Wednesday, August 8, 2012

The mathematics of profiling

Back in May, Sam Harris debated the efficiency of profiling Muslims at airports with security expert Bruce Schneier.  I have some very snippy things to say about that, but wouldn't it be more fun if I left the snippy comments to your imagination, and I talked about math instead?

During the debate, a particular paper got some attention: "Strong profiling is not mathematically optimal for discovering rare malfeasors".  This was probably not the best paper to highlight, because it's a pure math paper; it's bound to consider a situation that is too idealized.  Then again, Schneier cited lots of things that went into the nitty gritty, but I didn't read those because they didn't catch my interest.  Go figure.

A summary of the paper

The authors consider a scenario where there is one malfeasor among many, and the government needs to search people one by one until they find the malfeasor.  But the malfeasor is not equally likely to be anyone, there are different prior probabilities for different people.  The question is, in what order should the government search in order to catch the malfeasor as quickly as possible?

The solution for an "authoritarian" government is obvious.  Search the most likely people, and then move on downwards until you catch them.  However, the authors posit a "democratic" government with additional constraints.  Basically, the government has no memory of who it has already searched.  Thus each time they conduct a search, they must sample people randomly, though with weighted probabilities.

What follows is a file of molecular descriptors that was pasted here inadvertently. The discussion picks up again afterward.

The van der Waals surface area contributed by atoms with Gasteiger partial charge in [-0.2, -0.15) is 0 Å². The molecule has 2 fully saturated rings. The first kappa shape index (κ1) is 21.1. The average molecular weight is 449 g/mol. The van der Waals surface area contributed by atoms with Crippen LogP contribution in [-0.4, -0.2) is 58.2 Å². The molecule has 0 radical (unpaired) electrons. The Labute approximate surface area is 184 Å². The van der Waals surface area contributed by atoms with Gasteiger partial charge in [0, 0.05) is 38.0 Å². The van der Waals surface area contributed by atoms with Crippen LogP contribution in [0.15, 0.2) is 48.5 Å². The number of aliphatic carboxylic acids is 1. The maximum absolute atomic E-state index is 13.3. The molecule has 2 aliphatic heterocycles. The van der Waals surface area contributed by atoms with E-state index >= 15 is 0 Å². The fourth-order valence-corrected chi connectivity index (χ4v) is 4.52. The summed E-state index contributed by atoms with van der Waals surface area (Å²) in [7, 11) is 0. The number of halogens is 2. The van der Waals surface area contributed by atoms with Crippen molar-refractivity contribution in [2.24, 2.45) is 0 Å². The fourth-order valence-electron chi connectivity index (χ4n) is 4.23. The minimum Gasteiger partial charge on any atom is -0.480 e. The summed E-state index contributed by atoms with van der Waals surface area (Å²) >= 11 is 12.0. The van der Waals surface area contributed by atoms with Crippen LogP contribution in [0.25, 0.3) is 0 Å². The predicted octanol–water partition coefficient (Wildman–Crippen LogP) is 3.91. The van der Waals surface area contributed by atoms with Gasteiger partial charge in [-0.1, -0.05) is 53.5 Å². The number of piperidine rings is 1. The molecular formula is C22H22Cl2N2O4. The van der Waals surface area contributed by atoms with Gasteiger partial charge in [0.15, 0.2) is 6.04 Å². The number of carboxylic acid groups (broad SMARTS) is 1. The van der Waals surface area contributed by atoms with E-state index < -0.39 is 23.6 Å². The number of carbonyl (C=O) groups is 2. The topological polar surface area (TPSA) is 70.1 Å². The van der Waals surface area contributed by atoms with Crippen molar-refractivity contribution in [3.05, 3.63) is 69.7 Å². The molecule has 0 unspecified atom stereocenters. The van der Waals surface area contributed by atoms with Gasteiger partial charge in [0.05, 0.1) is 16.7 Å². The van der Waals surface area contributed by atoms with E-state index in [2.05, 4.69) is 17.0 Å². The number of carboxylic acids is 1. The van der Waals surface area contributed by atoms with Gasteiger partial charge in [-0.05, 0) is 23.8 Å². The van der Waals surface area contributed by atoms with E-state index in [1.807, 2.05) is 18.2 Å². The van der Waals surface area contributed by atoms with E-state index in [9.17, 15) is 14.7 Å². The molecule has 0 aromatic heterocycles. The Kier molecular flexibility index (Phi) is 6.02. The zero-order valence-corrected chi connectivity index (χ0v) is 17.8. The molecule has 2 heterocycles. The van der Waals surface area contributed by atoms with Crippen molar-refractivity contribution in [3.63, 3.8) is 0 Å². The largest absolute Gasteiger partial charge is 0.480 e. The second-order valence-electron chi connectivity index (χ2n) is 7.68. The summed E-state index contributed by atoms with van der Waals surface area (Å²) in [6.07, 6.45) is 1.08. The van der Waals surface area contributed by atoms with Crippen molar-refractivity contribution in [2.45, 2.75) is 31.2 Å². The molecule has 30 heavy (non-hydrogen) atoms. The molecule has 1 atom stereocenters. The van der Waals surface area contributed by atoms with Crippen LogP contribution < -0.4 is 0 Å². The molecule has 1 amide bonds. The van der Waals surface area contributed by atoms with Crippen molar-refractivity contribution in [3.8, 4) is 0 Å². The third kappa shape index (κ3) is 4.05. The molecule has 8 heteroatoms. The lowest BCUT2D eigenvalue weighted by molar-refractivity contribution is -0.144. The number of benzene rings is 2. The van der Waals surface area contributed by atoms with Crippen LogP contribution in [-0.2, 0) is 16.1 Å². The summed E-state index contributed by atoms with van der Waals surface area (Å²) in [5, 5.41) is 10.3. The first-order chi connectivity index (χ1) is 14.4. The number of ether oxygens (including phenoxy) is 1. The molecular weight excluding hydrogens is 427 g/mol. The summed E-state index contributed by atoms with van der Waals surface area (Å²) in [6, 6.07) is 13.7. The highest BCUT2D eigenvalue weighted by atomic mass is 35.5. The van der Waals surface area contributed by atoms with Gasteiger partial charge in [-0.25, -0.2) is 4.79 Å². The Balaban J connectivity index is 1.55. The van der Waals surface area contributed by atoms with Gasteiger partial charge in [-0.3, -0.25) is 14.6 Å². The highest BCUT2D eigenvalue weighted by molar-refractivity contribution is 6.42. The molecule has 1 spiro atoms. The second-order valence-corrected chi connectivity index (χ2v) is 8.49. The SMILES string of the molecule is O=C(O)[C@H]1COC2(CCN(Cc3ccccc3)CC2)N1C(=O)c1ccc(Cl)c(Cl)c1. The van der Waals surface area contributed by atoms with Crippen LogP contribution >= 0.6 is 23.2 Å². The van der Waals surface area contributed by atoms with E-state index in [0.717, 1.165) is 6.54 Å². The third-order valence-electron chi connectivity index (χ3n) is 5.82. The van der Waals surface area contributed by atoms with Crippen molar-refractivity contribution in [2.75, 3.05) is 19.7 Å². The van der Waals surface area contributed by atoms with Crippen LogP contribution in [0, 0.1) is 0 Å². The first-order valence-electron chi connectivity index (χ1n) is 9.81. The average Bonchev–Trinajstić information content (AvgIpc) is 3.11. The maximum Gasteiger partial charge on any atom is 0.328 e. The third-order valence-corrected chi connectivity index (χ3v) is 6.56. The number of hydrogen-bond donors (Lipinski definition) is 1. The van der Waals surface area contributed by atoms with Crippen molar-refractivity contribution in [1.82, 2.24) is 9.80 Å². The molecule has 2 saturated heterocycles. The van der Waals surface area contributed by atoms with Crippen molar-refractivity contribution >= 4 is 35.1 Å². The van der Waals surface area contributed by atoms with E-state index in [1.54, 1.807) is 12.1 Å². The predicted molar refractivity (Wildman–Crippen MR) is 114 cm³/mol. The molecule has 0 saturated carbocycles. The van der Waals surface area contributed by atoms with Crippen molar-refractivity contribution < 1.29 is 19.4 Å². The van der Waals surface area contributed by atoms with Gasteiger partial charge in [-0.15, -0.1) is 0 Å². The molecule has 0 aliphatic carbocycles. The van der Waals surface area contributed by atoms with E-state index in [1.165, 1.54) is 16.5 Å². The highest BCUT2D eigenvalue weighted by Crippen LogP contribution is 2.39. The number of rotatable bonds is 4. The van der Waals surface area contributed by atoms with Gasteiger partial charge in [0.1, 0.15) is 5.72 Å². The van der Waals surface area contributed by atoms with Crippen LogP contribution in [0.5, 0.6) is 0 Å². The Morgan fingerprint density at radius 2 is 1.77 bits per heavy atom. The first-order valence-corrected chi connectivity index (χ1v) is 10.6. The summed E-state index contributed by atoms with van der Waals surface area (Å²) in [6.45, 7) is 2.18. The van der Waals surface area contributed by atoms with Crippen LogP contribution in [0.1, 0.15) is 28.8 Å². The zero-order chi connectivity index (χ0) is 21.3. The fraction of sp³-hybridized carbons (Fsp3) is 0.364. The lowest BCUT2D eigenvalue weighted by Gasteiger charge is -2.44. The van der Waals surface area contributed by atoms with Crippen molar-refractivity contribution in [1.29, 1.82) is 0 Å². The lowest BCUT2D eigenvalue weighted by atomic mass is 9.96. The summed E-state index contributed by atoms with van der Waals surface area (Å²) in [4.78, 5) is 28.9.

The question is, how should the sampling probabilities be weighted?  The "strong profiling" strategy weights the sampling probability by exactly at least the prior probabilities.  But it turns out this is not the best strategy.

The math is not too difficult, and can be found in the paper.*  The best strategy is to weigh the sampling probabilities according to the square root of the prior probabilities.  That means, if someone is four times as likely to be a malfeasor, a democratic government should be twice as likely to search them.

*If readers find the paper hard to follow, I will break down the math in the "Authoritarian vs Democratic strategies" upon request.

That was the primary conclusion of the paper, but for completeness I should mention a few others.  They show that the conclusion is identical in the case where there are multiple malfeasors.  They also consider the malfeasor has a chance to escape detection even when the correct person is searched.  In this case, the sampling probabilities should also be inversely proportional to the square-root of the probability of detection success for any given person.

Why it's inapplicable

While the paper was interesting, I honestly do not think it applies to the debate between Harris and Schneier.  The reason the "strong profiling" doesn't work in the paper is because it leads to redundant searches.  This might apply to the case of a smuggler who flies a lot and has repeated opportunities to get caught.  But in the case of an airplane hijacker, they only need to bring equipment onto the plane once, and it is only during that one time they can be caught.